Tuesday, December 14, 2010
Sorry, gang, but I'm taking a short break from Here Lies Marketing, both because of the holidays and because I have a kids' book that was just released titled Jake The Grizz And The World's Fastest Snowboard that I should probably help market. If you want to know more about the book check my LinkedIn or Facebook pages. Until the next time, thanks, and Happy Holidays!
Thursday, December 2, 2010
Too many people confuse marketing with a nerd’s first date.
I feel I can speak for the lank and bespectacled folk of the world, the squeaky of voice and pigeon-toed of foot, having been a brother on the march with the SAT scores to prove it, and I know what some of my first dates were like. What started out semi-promising as dinner and a movie ended up in a one-sided debate on the noumenal concept in pre-Victorian English literature.
I find way too much of this spirit in much of what I read on marketing.
Take this heaping helping of marketing-related letters and punctuation marks, from a recent article on MediaPost: “’Marketing tends to be preoccupied with staying on track with individual tactical executions or traditional marketing fundamentals like lead generation, campaign execution and content or creative development,’ sums up Donovan Neale-May, executive director of the CMO Council. ‘However, today's demand chain requires a new mix of digital, direct, and retail distribution, fulfillment, measurement and tracking capabilities to maximize customer contact, conversion and interaction.’”
That’s a whole lot of summing up there, Mr. Donovan Neale-May. I believe you and I dated, and bored, the same women. And whatever happened to the concept of marketing as the way stuff gets sold?
Let’s take a giant T-Rex step backwards and try again. If marketing tends to be preoccupied with staying on track with individual tactical executions or traditional marketing fundamentals like lead generation, campaign execution and content or creative development, it’s bad marketing.
Not that lead generation isn’t important. If it wasn’t for lead generation I’d be four-foot-three and have the brain power of a handful of Brussels sprouts. Oops; sorry. I confused lead generation with lead poisoning. If it wasn’t for lead generation I’d be doing exactly what I’m doing now, because lead generation is one of those tasks deemed to be a little bit too creepy-close to sales for comfort. It’s like the revelation that Abraham Lincoln slept with another man in a single bed for four years before he was married. It’s factual; it’s just not appropriate.
Let sales generate their own doggone leads, in other words.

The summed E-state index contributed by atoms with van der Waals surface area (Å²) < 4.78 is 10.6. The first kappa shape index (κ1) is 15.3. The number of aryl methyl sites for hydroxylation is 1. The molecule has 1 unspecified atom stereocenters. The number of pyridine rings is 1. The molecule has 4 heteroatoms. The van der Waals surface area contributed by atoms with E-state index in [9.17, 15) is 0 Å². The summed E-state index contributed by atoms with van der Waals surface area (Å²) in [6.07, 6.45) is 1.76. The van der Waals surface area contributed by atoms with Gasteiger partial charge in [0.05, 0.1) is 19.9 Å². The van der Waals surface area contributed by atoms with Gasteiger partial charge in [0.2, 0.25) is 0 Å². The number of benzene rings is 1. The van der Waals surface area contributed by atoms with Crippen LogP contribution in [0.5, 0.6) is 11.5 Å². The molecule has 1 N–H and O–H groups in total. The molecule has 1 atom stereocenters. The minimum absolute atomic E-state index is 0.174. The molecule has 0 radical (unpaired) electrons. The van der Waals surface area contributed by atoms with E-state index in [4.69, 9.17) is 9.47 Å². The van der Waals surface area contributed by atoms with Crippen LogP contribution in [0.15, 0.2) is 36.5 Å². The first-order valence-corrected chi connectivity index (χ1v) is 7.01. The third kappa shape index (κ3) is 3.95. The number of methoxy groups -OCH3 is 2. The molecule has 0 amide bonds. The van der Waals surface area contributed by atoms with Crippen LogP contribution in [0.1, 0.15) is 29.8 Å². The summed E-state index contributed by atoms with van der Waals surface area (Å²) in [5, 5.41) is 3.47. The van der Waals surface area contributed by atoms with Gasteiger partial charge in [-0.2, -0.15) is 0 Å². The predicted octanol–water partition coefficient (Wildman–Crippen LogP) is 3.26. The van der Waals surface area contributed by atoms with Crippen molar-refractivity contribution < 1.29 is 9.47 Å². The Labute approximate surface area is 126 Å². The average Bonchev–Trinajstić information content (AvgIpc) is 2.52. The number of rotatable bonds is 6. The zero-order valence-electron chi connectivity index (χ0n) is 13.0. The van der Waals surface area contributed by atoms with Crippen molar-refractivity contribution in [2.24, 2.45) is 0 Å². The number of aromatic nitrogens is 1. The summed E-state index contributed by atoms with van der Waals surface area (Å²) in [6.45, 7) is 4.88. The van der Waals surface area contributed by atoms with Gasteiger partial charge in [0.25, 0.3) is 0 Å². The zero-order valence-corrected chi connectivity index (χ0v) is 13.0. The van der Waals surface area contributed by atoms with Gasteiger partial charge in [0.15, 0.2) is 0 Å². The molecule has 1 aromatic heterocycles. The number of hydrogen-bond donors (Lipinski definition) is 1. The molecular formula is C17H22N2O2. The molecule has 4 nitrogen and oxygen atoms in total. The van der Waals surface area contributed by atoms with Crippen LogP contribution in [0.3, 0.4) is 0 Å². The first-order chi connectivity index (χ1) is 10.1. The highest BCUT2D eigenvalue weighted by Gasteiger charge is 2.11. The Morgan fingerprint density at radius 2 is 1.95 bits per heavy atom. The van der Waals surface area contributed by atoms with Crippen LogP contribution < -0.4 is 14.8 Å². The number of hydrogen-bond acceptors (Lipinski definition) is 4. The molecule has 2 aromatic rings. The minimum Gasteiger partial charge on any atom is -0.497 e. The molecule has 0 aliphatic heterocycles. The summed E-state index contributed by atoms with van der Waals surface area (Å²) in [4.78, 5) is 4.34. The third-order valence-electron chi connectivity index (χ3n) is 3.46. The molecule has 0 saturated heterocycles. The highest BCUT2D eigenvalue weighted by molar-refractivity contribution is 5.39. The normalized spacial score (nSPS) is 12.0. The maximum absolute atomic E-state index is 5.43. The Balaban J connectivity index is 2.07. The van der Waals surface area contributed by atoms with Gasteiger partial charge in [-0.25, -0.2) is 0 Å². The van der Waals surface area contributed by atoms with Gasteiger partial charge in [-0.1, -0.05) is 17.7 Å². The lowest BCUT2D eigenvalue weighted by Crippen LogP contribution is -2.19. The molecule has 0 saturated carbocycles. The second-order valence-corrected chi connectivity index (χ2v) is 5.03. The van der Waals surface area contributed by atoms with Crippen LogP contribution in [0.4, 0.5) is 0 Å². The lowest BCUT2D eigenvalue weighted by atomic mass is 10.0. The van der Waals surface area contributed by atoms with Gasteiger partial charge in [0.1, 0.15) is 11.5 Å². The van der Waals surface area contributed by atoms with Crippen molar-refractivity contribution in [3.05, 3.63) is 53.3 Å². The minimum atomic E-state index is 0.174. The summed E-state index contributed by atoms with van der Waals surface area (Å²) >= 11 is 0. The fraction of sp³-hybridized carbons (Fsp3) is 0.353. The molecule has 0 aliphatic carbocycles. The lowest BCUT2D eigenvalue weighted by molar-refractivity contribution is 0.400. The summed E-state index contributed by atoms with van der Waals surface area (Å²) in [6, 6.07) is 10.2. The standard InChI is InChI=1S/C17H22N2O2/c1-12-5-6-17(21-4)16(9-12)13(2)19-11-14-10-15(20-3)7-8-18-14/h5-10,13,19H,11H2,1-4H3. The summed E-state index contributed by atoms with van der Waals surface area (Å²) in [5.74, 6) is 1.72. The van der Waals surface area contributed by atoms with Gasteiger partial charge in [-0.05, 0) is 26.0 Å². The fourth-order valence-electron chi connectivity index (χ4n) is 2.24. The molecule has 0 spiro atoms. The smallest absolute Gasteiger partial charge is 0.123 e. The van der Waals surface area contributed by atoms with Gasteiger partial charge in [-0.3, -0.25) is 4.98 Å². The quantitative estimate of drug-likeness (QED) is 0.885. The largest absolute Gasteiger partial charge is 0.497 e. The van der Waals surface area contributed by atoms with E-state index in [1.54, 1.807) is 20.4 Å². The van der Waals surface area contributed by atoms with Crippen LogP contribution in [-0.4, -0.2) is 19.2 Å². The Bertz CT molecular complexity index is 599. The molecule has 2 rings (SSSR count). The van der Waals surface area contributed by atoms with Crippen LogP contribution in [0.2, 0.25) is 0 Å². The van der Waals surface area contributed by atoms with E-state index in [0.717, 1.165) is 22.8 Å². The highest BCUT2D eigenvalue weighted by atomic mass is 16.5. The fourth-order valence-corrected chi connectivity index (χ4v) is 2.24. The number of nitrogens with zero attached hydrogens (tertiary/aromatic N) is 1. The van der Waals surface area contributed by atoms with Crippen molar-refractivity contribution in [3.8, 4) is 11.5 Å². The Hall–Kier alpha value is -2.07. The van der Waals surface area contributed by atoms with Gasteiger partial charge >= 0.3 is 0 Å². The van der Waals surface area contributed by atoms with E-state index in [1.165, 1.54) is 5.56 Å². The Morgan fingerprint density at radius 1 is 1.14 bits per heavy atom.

Marketing turns into bad marketing when it begins obsessing on the means rather than the ends, when they wrap themselves like a ball python around the axles of campaign execution and creative development.
It’s fiendishly easy to do, in part because there are so many toys to do it with. When all you have is building blocks there’s no question about what you’re going to play with today. Some kids say, “Rats – blocks again,” and sulk like a wide receiver spurned. Other kids build the Eiffel Tower.
On the other hand, when you have blocks and LEGOs and Barbies and Polly Pockets and K’Nex and Hot Wheels and Uno and a Leapster and Twister and Trouble and Sorry! and an iPod Touch, you’re more likely to chuck the whole lot into a corner and watch infomercials for The Perfect Brownie.
It’s about playing, in this case. In the other case, the one over there being held by a supermodel, it’s about marketing.
When you have so many ways to do marketing, you forget how marketing is done. Marketing is done with whatever tools are at hand to accomplish the current task, with the ultimate goal always being increasing sales, or something akin to sales, for your company.
William Holden in Bridge On The River Kwai was trying to blow up a bridge, but only because he was trying to win a war. He didn’t like the sound of the blast or the thrill that comes with watching a steam locomotive plunge into a gorge. He harbored no illusions that he was going to win the war by blowing up the bridge, but he felt pretty sure he was helping the process.
The difference between that and dysfunctional marketing is that William Holden did what he did with the ultimate goal firmly understood and in sight. He also used dynamite more liberally than most marketers.
Although it’s been said many times, many ways, it needs to be said again: marketing is the targeted application of common sense. It is only about the targeted application of Twitter or metrics or Q scores or best practices or apps or widgets or digits or Donner or Blitzen when it makes sense to apply them.
Put more simply, it’s not about the pencil. It’s about doing the right thing with the pencil. And you know what the right thing is.
When marketing is approached from that direction, which is approximately three degrees west of west-northwest, all the stuff that concerns Mr. Donovan Neale-May and all the stuff that Mr. Donovan Neale-May believes marketers should be doing miraculously converge.
Digital media generate leads. Campaign execution is measured. Customer interaction increases.
It happens organically. It happened even when all marketers had were a wagon full of Playskool blocks and a hammer, but we’re not supposed to talk about that, since marketing has a shorter memory than Troy Polamalu after a helmet-to-helmet hit. It’s how marketers keep their jobs.
Even the best marketers lose sight of the goal, which is another reason why the goal should be as crystalline as the Lake Superior sky at night. Even the best marketing chops get stiff with disuse. But marketers shouldn’t blab that fact to the world. There’s too much to fix as it is.